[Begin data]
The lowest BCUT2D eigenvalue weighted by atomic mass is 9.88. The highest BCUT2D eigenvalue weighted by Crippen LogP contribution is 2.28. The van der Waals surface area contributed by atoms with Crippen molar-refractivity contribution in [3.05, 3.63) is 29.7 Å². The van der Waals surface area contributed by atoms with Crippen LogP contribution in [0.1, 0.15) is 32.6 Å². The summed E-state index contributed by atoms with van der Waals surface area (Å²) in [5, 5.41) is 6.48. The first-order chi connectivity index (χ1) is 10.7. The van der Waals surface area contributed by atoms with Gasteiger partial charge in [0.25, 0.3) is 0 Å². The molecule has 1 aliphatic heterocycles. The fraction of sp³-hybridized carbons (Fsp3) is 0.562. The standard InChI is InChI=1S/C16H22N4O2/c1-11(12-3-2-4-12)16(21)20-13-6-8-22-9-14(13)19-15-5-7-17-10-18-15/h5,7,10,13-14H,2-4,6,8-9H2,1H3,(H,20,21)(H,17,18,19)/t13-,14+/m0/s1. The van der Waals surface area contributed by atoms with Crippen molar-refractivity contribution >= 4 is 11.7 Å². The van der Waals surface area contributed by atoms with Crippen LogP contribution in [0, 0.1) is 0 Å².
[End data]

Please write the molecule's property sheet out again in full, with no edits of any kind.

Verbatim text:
The lowest BCUT2D eigenvalue weighted by atomic mass is 9.88. The highest BCUT2D eigenvalue weighted by Crippen LogP contribution is 2.28. The van der Waals surface area contributed by atoms with Crippen molar-refractivity contribution in [3.05, 3.63) is 29.7 Å². The van der Waals surface area contributed by atoms with Crippen LogP contribution in [0.1, 0.15) is 32.6 Å². The summed E-state index contributed by atoms with van der Waals surface area (Å²) in [5, 5.41) is 6.48. The first-order chi connectivity index (χ1) is 10.7. The van der Waals surface area contributed by atoms with Gasteiger partial charge in [0.25, 0.3) is 0 Å². The molecule has 1 aliphatic heterocycles. The fraction of sp³-hybridized carbons (Fsp3) is 0.562. The standard InChI is InChI=1S/C16H22N4O2/c1-11(12-3-2-4-12)16(21)20-13-6-8-22-9-14(13)19-15-5-7-17-10-18-15/h5,7,10,13-14H,2-4,6,8-9H2,1H3,(H,20,21)(H,17,18,19)/t13-,14+/m0/s1. The van der Waals surface area contributed by atoms with Crippen molar-refractivity contribution >= 4 is 11.7 Å². The van der Waals surface area contributed by atoms with Crippen LogP contribution in [0, 0.1) is 0 Å².